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How to help your child become a better reader!

According to Karen Haag, a colleague and dedicated reading researcher, at LikeToRead.com, the following questions are great to ask your child after they read.    (These questions are taken directly from her website.)    Check out her website...there is so much information.  You can pick and choose what fits the needs of you and your child.

Just spend about 5 minutes asking some of these questions:

  • What does the story make you think about?
  • What are you wondering about?
  • What words confused you?
  • What's one thing the author did that you wish he or she had not done?
  • Does this remind you of anything else you've ever read, seen, or done?
  • What do you make of this story?
  • Did you know __ (use a character's name here) _____ was going to _____ (choose an action/situation involving that character) ______?
  • What was your strongest feeling when you read this part, or that chapter, or the book?
  • Who else should read this book and why?
  • How would you feel if that happened to you OR you did that?
  • What's the one thing you are going to remember about this book?

Discussion Questions about author's purpose are a big part of standardized reading testing.  You can help your child understand that authors write for a variety of purposes.  THE MOST COMMON REASONS ARE (1) to entertain, (2) to persuade, (3) to inform, and (4) to explain.  Your child will understand author's purpose better if you analyze your favorite stories from the author's point of view, asking questions like:

  • Why did the author use THIS word?
  • Why did the author end the story this way?
  • What do you think the author meant when he or she said.......?
  • Why did the author write this passage or book?
  • What is the author's purpose?  How do you know that?

You can help your child understand author's purpose by talking about these topics in a conversational tone while you read with your child.  Just a question or two spread throughout the reading is sufficient.  Here are some sample question stems you might use:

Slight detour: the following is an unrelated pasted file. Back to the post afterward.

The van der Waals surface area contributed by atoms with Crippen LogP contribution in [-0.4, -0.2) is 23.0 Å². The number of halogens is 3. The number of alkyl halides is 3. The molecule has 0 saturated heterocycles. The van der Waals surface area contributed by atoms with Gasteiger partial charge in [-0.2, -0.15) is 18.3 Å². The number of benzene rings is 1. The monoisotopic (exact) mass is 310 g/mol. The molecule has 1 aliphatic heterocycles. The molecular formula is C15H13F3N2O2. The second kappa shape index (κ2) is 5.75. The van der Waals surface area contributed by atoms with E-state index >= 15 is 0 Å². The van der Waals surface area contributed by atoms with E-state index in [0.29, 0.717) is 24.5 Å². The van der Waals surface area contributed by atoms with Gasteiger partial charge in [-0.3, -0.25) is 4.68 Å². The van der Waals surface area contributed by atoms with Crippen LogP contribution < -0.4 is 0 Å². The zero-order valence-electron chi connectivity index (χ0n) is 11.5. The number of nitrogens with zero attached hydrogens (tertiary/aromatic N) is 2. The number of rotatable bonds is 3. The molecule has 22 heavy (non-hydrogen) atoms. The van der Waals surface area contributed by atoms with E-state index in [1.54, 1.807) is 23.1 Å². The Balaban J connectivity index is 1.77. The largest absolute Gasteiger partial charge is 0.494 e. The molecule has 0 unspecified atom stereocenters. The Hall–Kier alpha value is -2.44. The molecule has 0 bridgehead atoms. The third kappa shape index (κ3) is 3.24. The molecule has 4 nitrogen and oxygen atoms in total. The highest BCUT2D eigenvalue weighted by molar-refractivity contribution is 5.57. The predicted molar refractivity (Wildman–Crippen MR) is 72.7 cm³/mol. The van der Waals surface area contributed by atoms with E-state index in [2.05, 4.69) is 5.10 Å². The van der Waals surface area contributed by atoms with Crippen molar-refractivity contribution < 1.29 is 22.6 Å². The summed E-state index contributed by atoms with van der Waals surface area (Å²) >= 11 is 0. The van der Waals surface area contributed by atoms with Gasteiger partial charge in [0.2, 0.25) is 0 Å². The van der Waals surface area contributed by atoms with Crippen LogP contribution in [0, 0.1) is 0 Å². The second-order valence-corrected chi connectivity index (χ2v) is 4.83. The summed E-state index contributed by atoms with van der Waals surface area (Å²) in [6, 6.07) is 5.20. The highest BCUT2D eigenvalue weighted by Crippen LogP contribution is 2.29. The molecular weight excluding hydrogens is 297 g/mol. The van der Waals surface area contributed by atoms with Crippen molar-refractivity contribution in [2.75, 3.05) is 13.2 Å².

• How do you think the author feels about...?
  • What is the purpose of the (information)...?
  • What is the purpose of the words....?
  • Why did the author include...?
  • How does the author explain the word...?
  • How does the author make the passage interesting to read?
  • If the author wanted to add one more topic to this article, what might it be?
  • What questions would you ask if the author were here?  Which would be the most important question?  How do you think the author might answer it?
  • What does the author do to create suspense to make you want to read on to find out what happens.
  • POINT OUT the places where you were totally in the READING ZONE - so involved you didn't want to stop.
  • Were there any clues that the author built into the story, that helped you figure out the ending?  If so, what were they?  Did you think these clues were important when you read them?
  • How does the author make the story seem possible or probable?

Of course, there are many other questions that you may come up with as you and your child read. 


This is a lot of information; just remember the reading and sharing are the most important things!  Spending time with your child and a book, discovering what your child enjoys reading about and talking about, building conversations about books, curiosity about words, and improving your childs vocabulary ARE gifts that can NEVER be taken away. 






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